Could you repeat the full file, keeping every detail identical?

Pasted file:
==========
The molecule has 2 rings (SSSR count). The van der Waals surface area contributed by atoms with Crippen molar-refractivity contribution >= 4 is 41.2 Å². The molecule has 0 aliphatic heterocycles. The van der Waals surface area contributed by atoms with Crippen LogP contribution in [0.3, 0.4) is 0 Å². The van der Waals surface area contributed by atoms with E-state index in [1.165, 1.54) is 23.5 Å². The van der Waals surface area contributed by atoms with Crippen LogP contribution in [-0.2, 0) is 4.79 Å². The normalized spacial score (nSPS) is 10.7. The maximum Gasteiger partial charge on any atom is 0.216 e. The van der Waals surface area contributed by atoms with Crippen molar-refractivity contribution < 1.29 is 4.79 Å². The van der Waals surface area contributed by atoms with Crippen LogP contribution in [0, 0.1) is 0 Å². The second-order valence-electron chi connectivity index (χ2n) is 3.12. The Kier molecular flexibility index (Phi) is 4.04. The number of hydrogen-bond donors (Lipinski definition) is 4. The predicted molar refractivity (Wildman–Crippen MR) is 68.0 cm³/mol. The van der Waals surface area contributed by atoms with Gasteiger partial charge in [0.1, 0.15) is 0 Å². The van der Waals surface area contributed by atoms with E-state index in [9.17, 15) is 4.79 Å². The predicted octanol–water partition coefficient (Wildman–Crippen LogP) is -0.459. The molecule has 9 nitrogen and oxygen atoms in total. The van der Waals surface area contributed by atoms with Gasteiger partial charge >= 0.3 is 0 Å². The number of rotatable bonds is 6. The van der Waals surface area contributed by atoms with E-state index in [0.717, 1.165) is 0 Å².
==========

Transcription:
The molecule has 2 rings (SSSR count). The van der Waals surface area contributed by atoms with Crippen molar-refractivity contribution >= 4 is 41.2 Å². The molecule has 0 aliphatic heterocycles. The van der Waals surface area contributed by atoms with Crippen LogP contribution in [0.3, 0.4) is 0 Å². The van der Waals surface area contributed by atoms with E-state index in [1.165, 1.54) is 23.5 Å². The van der Waals surface area contributed by atoms with Crippen LogP contribution in [-0.2, 0) is 4.79 Å². The normalized spacial score (nSPS) is 10.7. The maximum Gasteiger partial charge on any atom is 0.216 e. The van der Waals surface area contributed by atoms with Crippen molar-refractivity contribution < 1.29 is 4.79 Å². The van der Waals surface area contributed by atoms with Crippen LogP contribution in [0, 0.1) is 0 Å². The second-order valence-electron chi connectivity index (χ2n) is 3.12. The Kier molecular flexibility index (Phi) is 4.04. The number of hydrogen-bond donors (Lipinski definition) is 4. The predicted molar refractivity (Wildman–Crippen MR) is 68.0 cm³/mol. The van der Waals surface area contributed by atoms with Gasteiger partial charge in [0.1, 0.15) is 0 Å². The van der Waals surface area contributed by atoms with E-state index in [9.17, 15) is 4.79 Å². The predicted octanol–water partition coefficient (Wildman–Crippen LogP) is -0.459. The molecule has 9 nitrogen and oxygen atoms in total. The van der Waals surface area contributed by atoms with Gasteiger partial charge >= 0.3 is 0 Å². The number of rotatable bonds is 6. The van der Waals surface area contributed by atoms with E-state index in [0.717, 1.165) is 0 Å².